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Closer To Reality: Philosophy - by John Prytz



# Everybody, including readers here, have personalbeliefs. Almost by definition, if you have a personal belief, you believe thatbelief to be obviously true. You are not an exception to that rule; I am not anexception to that rule. Part of the construction of personal beliefs isadopting definitions that re-enforce those beliefs. You seem to think that eachand every term or phrase has a unique one and only one definition that iscarved in stone. If things were that clear-cut, it would be impossible to havedebates since everybody would have to absolutely agree on the unique one andonly one possible definition before-the-fact of each and every term that willbe under discussion. Thus, 100% of everybody would agree on 100% of everything.Somehow the world doesn't seem to work that way. Sorry 'bout that.


# Actually I suspect not everyone will bementally capable of answering any and all deep existential and metaphysicalquestions. I also suspect not everyone who is mentally capable of coming toterms with what you consider to be deep existential and metaphysical questionswill actually give a stuff. The highest priorities or interests of some of thegreat unwashed often has nothing to do with what you or even I might term TheBig Questions.


# Philosophy (of causation or anythingelse) is not a subject whose postulates are set in stone, absolutely fixed,pinned to the wall and not subject to debate. Philosophy is full of debatablewaffle, so there is probably no such thing as any central point, but rathercentral points depending on what side of the fence you are sitting on; maybeeven sitting on the fence. If you're sitting on the left side of the fenceyou're going to miss or misunderstand the central point put by someone sittingon the right side of the fence - and vice-versa. There is no such thing in philosophyas "has to be", otherwise it wouldn't be philosophy, which for allpractical purposes is a something that "has to be" something thateveryone can agree to disagree on, hence debate.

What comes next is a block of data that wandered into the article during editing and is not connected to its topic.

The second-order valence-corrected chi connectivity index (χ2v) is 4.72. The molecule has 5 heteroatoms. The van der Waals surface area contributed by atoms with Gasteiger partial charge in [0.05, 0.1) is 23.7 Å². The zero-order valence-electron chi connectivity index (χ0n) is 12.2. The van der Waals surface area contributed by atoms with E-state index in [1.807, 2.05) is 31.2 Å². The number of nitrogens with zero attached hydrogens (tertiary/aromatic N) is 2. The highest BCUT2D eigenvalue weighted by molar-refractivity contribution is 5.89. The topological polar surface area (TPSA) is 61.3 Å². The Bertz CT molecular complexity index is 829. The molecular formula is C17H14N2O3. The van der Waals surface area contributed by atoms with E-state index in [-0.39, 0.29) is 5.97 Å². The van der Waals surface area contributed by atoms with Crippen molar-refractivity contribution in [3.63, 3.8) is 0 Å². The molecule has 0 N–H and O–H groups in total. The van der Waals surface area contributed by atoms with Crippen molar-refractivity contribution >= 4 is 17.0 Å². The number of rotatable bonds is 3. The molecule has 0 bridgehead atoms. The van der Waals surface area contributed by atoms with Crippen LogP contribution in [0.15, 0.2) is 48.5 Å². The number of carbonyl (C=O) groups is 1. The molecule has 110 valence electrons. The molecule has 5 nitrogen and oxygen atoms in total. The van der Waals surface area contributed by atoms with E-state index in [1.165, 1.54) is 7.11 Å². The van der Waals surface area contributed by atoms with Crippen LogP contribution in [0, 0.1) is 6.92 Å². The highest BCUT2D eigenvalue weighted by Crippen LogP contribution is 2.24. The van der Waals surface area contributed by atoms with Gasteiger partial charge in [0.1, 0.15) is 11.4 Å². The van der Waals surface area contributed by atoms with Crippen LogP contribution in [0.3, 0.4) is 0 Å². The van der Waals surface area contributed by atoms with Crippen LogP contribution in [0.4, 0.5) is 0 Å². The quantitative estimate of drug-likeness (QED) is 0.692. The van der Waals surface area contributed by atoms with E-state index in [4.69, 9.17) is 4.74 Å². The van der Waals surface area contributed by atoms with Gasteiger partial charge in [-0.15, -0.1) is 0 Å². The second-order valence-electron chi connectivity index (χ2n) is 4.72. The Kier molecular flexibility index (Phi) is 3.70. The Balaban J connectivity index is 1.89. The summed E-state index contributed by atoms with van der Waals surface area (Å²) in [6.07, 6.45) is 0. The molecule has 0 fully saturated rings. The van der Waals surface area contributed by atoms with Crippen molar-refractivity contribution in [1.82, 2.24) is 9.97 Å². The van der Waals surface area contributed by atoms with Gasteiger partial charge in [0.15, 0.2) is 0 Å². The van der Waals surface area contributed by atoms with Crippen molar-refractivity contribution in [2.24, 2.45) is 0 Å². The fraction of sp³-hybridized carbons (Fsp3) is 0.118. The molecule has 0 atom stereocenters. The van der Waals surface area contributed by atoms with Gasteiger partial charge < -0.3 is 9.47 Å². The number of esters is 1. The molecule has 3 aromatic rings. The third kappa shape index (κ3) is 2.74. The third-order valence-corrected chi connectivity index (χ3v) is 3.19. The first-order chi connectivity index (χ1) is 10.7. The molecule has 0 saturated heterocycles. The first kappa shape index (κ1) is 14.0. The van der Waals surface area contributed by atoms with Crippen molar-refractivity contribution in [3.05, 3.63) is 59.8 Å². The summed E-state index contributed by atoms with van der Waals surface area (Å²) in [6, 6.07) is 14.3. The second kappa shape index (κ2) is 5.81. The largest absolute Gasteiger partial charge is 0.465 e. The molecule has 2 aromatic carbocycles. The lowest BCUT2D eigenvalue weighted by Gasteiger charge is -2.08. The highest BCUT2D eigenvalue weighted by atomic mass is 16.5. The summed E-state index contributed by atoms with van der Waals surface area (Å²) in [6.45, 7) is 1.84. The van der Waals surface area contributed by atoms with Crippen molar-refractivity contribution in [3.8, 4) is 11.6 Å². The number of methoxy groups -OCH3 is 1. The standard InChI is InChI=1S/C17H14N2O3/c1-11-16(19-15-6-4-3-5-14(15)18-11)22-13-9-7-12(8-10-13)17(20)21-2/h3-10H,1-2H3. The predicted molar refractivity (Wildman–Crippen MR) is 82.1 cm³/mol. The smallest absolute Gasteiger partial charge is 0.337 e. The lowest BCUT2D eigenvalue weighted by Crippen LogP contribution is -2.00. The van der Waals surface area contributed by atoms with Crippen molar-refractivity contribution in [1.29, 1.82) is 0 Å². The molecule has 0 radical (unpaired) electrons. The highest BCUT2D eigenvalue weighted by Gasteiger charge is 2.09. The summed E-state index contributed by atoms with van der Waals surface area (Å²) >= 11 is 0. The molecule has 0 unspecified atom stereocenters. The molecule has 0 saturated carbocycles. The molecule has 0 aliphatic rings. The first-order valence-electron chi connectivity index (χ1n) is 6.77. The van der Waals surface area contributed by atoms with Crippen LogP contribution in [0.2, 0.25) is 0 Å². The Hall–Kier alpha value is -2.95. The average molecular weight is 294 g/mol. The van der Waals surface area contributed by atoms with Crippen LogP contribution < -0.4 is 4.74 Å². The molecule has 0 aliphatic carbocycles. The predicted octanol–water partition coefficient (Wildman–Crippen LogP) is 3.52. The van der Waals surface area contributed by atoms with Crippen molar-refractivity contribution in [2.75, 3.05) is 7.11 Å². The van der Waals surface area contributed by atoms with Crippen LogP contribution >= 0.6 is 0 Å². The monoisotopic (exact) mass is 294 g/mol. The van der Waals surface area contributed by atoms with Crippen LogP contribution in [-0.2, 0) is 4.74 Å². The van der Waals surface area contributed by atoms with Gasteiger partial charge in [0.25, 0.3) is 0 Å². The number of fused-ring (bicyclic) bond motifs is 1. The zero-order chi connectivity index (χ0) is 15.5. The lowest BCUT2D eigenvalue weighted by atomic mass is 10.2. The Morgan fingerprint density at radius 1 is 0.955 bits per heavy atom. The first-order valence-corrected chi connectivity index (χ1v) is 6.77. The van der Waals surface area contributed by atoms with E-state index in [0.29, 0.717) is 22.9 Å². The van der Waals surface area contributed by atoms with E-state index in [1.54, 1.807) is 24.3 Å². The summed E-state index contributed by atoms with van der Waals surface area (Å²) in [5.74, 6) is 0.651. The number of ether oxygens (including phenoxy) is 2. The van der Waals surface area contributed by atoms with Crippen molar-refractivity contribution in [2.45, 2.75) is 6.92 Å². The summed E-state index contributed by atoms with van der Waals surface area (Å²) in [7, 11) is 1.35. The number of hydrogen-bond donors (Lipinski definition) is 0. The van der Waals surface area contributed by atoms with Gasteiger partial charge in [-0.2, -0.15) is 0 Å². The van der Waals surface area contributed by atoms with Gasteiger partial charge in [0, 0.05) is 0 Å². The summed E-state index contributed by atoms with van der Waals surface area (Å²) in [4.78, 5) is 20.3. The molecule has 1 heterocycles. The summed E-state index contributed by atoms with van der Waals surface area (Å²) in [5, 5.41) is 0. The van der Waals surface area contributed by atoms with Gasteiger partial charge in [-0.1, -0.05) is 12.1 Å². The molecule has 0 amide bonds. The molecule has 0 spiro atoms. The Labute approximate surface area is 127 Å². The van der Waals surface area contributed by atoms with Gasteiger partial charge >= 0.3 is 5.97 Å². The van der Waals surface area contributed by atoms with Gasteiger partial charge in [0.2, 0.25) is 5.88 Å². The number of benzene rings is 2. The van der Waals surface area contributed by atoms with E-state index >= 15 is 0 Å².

# The Accidental Metaphysician gives thethumbs down to those who wax lyrical outside of their field(s) of expertise. Ifyou’re not a formally trained professional philosopher therefore, you havelittle street credibility when it comes to dealing with the Big Questions. Nixto that viewpoint.


It would appear that everyone with FORMALtraining in philosophy have had no luck in answering the Big Questions. It thathad been the case, all of those Big Questions would no longer be a part ofphilosophy but reside in cosmology or physics or neurology or the law orelsewhere. There would be no debate about a before-the-Big-Bang or the Copenhagen (or ManyWorlds) interpretation of quantum physics or free will or dualism or morality.